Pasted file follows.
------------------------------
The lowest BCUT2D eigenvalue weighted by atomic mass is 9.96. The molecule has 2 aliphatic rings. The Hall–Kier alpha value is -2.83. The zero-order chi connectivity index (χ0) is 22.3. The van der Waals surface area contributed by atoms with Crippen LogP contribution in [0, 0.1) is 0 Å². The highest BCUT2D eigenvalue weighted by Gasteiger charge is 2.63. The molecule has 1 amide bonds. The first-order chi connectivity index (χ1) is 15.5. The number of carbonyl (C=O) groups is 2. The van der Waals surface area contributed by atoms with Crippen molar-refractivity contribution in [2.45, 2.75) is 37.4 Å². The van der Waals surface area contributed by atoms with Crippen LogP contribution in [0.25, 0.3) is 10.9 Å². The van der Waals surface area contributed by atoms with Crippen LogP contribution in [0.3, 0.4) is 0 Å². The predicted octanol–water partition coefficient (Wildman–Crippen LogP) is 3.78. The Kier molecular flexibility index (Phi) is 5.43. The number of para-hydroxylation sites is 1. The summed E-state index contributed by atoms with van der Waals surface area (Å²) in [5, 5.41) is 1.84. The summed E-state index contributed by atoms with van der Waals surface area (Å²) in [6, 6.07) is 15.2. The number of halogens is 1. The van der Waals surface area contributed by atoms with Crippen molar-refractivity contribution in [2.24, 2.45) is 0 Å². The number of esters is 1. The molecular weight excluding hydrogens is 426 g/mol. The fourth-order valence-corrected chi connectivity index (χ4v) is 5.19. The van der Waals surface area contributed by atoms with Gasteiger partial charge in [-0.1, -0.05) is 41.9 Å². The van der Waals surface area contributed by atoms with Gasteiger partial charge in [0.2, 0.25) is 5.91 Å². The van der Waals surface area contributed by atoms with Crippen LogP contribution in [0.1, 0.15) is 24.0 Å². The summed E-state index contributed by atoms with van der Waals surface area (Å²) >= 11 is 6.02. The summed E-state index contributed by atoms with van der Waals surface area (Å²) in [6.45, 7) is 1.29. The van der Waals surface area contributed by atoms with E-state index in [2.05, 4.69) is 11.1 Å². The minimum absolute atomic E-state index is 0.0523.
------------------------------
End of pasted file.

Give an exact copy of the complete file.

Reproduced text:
The lowest BCUT2D eigenvalue weighted by atomic mass is 9.96. The molecule has 2 aliphatic rings. The Hall–Kier alpha value is -2.83. The zero-order chi connectivity index (χ0) is 22.3. The van der Waals surface area contributed by atoms with Crippen LogP contribution in [0, 0.1) is 0 Å². The highest BCUT2D eigenvalue weighted by Gasteiger charge is 2.63. The molecule has 1 amide bonds. The first-order chi connectivity index (χ1) is 15.5. The number of carbonyl (C=O) groups is 2. The van der Waals surface area contributed by atoms with Crippen molar-refractivity contribution in [2.45, 2.75) is 37.4 Å². The van der Waals surface area contributed by atoms with Crippen LogP contribution in [0.25, 0.3) is 10.9 Å². The van der Waals surface area contributed by atoms with Crippen LogP contribution in [0.3, 0.4) is 0 Å². The predicted octanol–water partition coefficient (Wildman–Crippen LogP) is 3.78. The Kier molecular flexibility index (Phi) is 5.43. The number of para-hydroxylation sites is 1. The summed E-state index contributed by atoms with van der Waals surface area (Å²) in [5, 5.41) is 1.84. The summed E-state index contributed by atoms with van der Waals surface area (Å²) in [6, 6.07) is 15.2. The number of halogens is 1. The van der Waals surface area contributed by atoms with Crippen molar-refractivity contribution in [2.24, 2.45) is 0 Å². The number of esters is 1. The molecular weight excluding hydrogens is 426 g/mol. The fourth-order valence-corrected chi connectivity index (χ4v) is 5.19. The van der Waals surface area contributed by atoms with Gasteiger partial charge in [-0.1, -0.05) is 41.9 Å². The van der Waals surface area contributed by atoms with Gasteiger partial charge in [0.2, 0.25) is 5.91 Å². The van der Waals surface area contributed by atoms with Crippen LogP contribution in [0.1, 0.15) is 24.0 Å². The summed E-state index contributed by atoms with van der Waals surface area (Å²) >= 11 is 6.02. The summed E-state index contributed by atoms with van der Waals surface area (Å²) in [6.45, 7) is 1.29. The van der Waals surface area contributed by atoms with E-state index in [2.05, 4.69) is 11.1 Å². The minimum absolute atomic E-state index is 0.0523.